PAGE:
Jeronimo Aguilar, or simply "Jeronimo" as he is billed on many cards, is the grandson of the late Jorge Aguilar "El Ranchero" and in the 2000s has become regarded as one of Mexico's best matadors.
Jose Ulloa "Tragabuches" was a matador from the 18th century who fought bulls by day and lived the life of a bandit by night. He disappeared from view after most of his gang, "The Seven Boys From Ejica," were wiped out, but his legacy remains, making him somewhat of a Zorro or Robin Hood of the bullfight world.
Nino De La Capea
Nino De La Capea was one of the dominant forces in bullfighting from the mid-1970s through the mid-1980s, eventually retiring to breed bulls. He was known for a cold, classic style.
Fairly obscure South American bullfighter El Sargento died an uncanny death. A bull stepped on his hand when he was tossed but otherwise ungored. The lacerations from the hoof marks got infected, and he died from blood poisoning.
A popular Mexican novillero in the 1970s, Acosta recognized his strength was in placing the sticks and decided to become a banderillero. He acheived greatness in this role, which spanned three decades.
Being Jewish, American, and supposedly gay, it is a miracle Sidney Franklin gained any ground at all in Spain or Mexico, but for a time, he was well established and capable. Sadly, he stayed in the ring way past his prime in order to push a protege, Baron Clements, and one of his last showings in Tijuana was a disaster. He died of a stroke in the ealry 1970s. He may also be seen in the film, The Kid From Spain with Eddie Cantor.
South American matador Pepe Caceres spent several years in front of the horns and continued to perform when he was in his 50s, dying from a goring in the chest in Sogomosso, Colombia in the 1980s.
A Spanish matador who moved to Mexico where he spent most of his career, Gavino was brave to the point of being suicidal, but crude and often injured in the ring. He continued to perform when in his 70s and died from an infection caused by a goring to his leg.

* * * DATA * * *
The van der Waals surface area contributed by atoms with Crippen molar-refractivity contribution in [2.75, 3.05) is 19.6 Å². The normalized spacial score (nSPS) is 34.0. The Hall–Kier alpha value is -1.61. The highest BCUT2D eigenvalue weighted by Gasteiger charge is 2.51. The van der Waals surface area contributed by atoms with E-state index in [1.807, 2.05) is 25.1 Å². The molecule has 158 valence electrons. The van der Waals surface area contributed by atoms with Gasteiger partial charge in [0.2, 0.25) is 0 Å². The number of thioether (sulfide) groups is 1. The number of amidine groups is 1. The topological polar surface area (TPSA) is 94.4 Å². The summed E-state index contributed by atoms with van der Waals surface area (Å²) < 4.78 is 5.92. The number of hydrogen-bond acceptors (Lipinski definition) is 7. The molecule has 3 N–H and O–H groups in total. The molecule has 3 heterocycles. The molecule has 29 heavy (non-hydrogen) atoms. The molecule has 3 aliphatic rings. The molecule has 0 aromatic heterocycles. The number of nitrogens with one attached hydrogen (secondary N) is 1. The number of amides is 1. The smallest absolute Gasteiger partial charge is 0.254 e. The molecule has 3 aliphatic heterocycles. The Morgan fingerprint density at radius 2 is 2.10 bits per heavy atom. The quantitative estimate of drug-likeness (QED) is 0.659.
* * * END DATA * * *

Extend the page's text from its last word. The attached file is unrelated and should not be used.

El Tato was a matador who lost a leg due to a goring and was forced to retire. The strangest part was, the bones from this amputated leg were actually kept on display at a museum in Madrid until public protests forced their removal.
Mexican novillero Raul Capetillo was known for hair-raising courage in the early 1970s but never graduated to stardom and ultimately left the bullring.
Ana Malfalda was a woman bullfighter from Portugal who faced bulls from horseback with moderate success in the late 1980s.
Batista Duarte remains a longstanding figure in Portuguese bullfighting, performing off of horseback as a rejoneador. While he has appeared around the world, his best showings have been in his native land.
Coming from two famous bullfighting bloodlines, Rivera Ordonez has become a star of the Spanish bullrings in recent years, as well as an occasional promoter of bullfights. He has a valient and colorful style, showing skill in all phases of the bullring.
Jose Ramon Martin
Coming from the Salamanca area, Jose Martin has become a capable Spanish matador.
Coming from Venezuela, Pepe Benavides was best known in the South American plazas for his work with the banderillas and the big cape. He came to Mexico in the 1970s to further his career and in spite of a competent showing in Plaza Mexico, never made much of a splash in the land of the Aztecs.
Seen here being gored in Tijuana in the early 1970s at the start of his career and an early mexican campaign, Curro Vazquez would go on to become an integral part of Spanish bullfighting as he grew older, becoming a respected star in the profession.
Jose Varela Crujo
Crujo was a modest rejoneador in Portugal who was knocked into a coma when tossed from his horse. In 1987, after three long years on life support, he was finally released from the machinary and allowed to die.
Miguel Munguia "El Inspirado" showed great promise as a novillero but took the alternativa prematurally and all but destroyed his career as a matador de toros. He died in 1998, resting on the glories of his early triumphs in Mexico City and other large bullrings, which he never was able to duplicate later on.
Miguel Zepeda "El Breco"
El Breco was a modest matador active in the 1970s, who like many others, had a career hampered by bad gorings.
Spanish matador Damaso Gonzalez was known for extreme bravery and remained a top matador in the 1970s with especially noteworthy showings in Madrid, Sevilla, and other important bullrings.
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